|This photo taken by Flickr user buzzbo, and used under Creative Commons license. Thisi is not the child mentioned in the story. Click photo to view original & buzzbo's photostream.|
A ten-year-old girl in Tennessee had some bad experiences on the bus to school, and as an alternative, her mother let her ride her bike to school. The school, by the way, has bike racks, indicating they do expect at least some of their students to arrive that way. A cop brought the daughter back, and told the mom she would be charged with child neglect and reported to Child Protective Services if she did this again.
The police say their street is the busiest street in town; the mother says it's a quiet, residential street, and she passed a total of eight cars the four times she was drove that street that day. After a conversation with the chief of police, the mother has been informed that she will be arrested if she allows her daughter to walk or bike to school before they hear back from CPS.
When I was ten, we were expected to walk or bike to school unless, due to school assignments, it was too far to make that possible. The rare parents who did not allow their children to walk or bike to school were regarded with disapproval, as overly protective and coddling, and stifling their children's need to be children. I grew up in a city about twice the size that Elizabethton TN is now, an urban suburb of Boston, and the road to school was Broadway, a.k.a. Rte. 99, a major and very busy thoroughfare. It was not a quiet, residential street, and the only time you could be on Broadway and only see eight cars was during a major blizzard. Ten-year-olds were expected to know the rules of the road, be aware of the sometimes unpredictable behavior of motorists, and be able to bike or walk safely to and from school.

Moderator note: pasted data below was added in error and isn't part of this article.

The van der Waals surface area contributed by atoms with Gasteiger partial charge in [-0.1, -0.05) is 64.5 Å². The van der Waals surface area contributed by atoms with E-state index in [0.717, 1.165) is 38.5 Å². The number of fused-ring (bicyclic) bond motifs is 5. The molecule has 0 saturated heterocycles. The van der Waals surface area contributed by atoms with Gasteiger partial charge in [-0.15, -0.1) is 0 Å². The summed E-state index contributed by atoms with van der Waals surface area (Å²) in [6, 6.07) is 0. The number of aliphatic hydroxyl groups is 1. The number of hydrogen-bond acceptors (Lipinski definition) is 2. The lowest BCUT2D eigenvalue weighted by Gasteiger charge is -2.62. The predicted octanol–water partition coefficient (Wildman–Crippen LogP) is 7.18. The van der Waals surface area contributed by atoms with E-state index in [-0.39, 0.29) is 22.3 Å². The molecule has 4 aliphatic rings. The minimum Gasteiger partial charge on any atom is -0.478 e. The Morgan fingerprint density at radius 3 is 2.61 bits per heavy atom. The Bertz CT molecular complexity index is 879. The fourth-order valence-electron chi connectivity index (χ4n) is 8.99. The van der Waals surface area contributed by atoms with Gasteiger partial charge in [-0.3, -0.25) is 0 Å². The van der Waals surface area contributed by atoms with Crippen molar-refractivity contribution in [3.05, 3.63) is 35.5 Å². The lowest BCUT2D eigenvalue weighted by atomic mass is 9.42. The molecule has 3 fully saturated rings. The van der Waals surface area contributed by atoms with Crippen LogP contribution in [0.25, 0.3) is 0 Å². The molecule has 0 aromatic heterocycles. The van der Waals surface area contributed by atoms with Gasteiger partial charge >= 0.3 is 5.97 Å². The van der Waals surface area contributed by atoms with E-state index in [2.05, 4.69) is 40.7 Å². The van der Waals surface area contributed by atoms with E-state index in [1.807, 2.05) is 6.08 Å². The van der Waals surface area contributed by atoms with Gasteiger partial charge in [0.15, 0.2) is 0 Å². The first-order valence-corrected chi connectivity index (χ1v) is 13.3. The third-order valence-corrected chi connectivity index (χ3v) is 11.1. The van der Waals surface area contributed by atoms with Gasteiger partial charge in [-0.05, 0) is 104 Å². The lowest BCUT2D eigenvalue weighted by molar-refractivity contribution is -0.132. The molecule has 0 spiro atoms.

Children were not confined to the inside of their homes unless under adult supervision.
Were there risks to being relatively free-range children? Of course their were--although those risks were not generally encountered on the way to and from school, when other children and adults were around and engaged in the same commute. We did not, however, have the epidemic of childhood obesity we have now, or kids who had no idea how to get around their own towns, no idea what to do when they encountered an unfamiliar dog, or who had limited experience dealing with adults outside their immediate circle. It's trite to say that we knew our neighbors, but, heck, it's true. There was no telling when you might have to go ring the neighbor's doorbell and ask permission to retrieve your ball.
It wasn't idyllic by any means, and the only reason we didn't have cell phones and internet connections is because those things didn't come along until several years later. But kids got a lot more exercise, and developed their social skills and their personal resourcefulness to a much greater degree.
I don't want to give up my cell phone or internet connection but, please, can we let kids ride their bikes, and take walks without direct adult supervision at all times?